District attorneys across the Big Apple last year declined to prosecute accused felons at nearly twice the rate of 2019 — letting more than 6,500 suspects off the hook, The Post has learned.
Prosecutors dropped all charges in 16.9 percent of the 38,635 felony cases that were closed in New York City during 2020, according to data compiled by the state Division of Criminal Justice Services.
The year before, that rate was just 8.7 percent and the average for 2016 to 2019 was an even lower 8 percent, the statistics show.
Even though far fewer cases were disposed of last year, the 6,522 defendants whose charges were dropped exceeded the 5,985 who weren’t prosecuted in 2019.
The total number of cases closed in 2020 plunged by a massive 44.1 percent last year amid court closures due to the COVID-19 pandemic — down from 69,119 the year before.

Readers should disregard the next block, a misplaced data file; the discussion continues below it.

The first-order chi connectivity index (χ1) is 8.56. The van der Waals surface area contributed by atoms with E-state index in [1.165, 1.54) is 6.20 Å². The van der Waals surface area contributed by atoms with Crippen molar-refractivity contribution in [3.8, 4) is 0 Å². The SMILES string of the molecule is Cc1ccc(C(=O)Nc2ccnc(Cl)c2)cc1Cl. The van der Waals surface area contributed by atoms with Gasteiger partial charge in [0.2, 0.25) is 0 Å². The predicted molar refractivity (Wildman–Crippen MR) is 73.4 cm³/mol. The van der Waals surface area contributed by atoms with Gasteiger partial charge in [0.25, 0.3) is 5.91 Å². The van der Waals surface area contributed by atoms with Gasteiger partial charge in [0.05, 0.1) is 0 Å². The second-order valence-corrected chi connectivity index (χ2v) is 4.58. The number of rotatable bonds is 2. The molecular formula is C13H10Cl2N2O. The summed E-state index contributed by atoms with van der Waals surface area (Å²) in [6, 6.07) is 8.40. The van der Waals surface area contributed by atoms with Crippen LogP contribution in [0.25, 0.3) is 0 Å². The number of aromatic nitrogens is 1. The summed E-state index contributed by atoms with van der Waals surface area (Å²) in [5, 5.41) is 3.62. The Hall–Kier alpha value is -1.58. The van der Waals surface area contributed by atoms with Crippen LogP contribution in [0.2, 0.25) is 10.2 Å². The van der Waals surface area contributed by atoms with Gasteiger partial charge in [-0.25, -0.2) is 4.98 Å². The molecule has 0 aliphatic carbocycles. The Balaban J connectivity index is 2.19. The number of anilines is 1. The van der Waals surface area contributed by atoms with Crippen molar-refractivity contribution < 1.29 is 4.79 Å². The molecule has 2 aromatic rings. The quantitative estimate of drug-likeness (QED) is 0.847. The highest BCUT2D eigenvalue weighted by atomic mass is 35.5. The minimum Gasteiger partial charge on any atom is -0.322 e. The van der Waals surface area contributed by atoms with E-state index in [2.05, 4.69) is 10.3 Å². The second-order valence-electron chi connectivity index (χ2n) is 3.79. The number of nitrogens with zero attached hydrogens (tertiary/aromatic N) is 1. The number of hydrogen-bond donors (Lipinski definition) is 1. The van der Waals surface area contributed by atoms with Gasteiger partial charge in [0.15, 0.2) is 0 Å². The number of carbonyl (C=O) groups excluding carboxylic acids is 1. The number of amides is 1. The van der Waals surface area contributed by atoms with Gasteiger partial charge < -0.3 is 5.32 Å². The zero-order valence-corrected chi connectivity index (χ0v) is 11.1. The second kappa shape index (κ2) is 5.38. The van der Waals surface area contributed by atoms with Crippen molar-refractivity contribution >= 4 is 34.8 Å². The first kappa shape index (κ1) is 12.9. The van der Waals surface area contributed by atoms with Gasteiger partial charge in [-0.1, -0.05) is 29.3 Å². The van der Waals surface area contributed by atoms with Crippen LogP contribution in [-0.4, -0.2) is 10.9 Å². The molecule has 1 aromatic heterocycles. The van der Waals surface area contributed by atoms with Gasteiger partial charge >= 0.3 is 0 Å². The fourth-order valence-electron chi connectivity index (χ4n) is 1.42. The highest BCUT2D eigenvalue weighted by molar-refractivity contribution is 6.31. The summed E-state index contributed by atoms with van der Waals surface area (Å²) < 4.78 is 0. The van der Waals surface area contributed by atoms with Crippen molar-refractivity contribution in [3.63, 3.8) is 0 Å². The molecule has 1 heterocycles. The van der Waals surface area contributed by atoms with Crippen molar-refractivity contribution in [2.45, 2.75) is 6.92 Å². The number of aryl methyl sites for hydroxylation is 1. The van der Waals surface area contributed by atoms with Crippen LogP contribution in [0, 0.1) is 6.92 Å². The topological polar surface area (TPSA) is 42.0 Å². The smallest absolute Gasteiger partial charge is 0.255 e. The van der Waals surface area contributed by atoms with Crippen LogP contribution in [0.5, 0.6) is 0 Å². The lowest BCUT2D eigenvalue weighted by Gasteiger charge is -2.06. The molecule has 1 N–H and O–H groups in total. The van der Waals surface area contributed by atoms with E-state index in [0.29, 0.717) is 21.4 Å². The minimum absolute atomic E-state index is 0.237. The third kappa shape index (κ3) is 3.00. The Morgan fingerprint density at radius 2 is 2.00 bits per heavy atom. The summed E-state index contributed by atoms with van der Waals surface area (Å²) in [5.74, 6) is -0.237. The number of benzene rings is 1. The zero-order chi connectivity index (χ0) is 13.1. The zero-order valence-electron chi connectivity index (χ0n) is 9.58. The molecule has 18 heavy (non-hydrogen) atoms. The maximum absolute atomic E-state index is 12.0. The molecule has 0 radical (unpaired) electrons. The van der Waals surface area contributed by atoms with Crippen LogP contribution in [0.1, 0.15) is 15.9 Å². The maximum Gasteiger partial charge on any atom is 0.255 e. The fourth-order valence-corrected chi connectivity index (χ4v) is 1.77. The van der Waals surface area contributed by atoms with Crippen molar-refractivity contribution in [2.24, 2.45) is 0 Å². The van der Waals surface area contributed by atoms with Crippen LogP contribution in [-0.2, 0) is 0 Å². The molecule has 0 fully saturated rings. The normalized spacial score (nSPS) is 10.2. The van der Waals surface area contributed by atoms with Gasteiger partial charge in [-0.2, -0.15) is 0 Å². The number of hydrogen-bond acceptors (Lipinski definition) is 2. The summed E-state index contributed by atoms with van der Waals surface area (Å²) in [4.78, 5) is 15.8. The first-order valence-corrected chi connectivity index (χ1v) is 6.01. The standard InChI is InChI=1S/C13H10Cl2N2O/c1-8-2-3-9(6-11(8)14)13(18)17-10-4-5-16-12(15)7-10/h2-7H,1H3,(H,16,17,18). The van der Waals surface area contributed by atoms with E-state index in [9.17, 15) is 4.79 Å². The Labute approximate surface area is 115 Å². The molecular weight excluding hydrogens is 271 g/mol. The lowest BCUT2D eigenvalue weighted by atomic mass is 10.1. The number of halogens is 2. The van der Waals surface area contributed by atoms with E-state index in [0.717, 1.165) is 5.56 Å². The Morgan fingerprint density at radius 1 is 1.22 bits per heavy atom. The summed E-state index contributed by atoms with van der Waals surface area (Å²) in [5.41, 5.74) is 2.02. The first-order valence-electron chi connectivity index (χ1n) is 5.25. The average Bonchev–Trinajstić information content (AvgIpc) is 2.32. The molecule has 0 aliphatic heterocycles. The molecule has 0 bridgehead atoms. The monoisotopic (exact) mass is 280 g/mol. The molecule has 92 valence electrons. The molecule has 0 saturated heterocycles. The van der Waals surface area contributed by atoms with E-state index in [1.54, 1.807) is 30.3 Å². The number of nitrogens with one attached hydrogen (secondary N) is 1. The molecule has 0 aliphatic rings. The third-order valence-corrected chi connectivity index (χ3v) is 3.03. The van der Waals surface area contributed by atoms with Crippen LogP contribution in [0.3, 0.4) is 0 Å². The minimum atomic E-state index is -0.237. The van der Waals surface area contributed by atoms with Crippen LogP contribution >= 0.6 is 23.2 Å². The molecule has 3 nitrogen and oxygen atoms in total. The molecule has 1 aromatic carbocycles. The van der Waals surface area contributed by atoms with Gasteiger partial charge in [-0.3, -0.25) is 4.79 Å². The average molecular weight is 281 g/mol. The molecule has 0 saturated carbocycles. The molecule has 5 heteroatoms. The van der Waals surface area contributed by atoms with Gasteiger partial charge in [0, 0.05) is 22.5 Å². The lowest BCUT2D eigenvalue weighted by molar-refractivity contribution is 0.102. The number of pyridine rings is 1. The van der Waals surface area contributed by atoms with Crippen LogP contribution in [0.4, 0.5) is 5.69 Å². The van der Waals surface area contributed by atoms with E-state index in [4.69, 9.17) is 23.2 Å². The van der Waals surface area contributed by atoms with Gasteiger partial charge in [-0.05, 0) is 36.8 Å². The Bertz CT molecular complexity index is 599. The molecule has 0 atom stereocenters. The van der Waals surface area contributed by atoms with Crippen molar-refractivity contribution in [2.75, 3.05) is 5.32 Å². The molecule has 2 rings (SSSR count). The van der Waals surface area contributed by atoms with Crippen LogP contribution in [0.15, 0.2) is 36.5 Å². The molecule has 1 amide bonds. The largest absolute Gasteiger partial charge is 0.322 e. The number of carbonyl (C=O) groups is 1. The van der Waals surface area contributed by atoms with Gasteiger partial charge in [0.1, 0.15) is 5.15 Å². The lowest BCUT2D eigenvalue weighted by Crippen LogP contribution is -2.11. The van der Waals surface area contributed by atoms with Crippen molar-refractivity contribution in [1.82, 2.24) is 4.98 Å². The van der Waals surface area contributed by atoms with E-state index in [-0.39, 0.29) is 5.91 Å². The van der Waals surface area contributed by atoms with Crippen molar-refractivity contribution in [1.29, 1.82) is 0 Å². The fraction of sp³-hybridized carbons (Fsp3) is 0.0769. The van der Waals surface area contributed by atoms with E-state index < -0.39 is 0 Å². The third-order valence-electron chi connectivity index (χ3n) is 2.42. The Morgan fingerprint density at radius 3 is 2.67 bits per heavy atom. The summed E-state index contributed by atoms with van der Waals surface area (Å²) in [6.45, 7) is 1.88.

A law enforcement source said there were “a lot of layers to the problem,” including veteran prosecutors retiring or leaving for other jobs and “inexperienced [prosecutors] and cops making it harder to do trials,” as well as the political nature of DAs’ jobs.
“The DAs are worried about getting re-elected,” the source said.
“Plus, you throw in a bucket of ‘woke’ and no one is getting prosecuted.”
The source also pointed to controversial, recently enacted laws governing the disclosure of evidence to the defense, known as “discovery.”
“Now, if someone takes a plea, you still have to provide the discovery information even though the case is closed,” the source said.
“Before, you didn’t have to. If you DP [decline to prosecute] a case, there is no discovery.”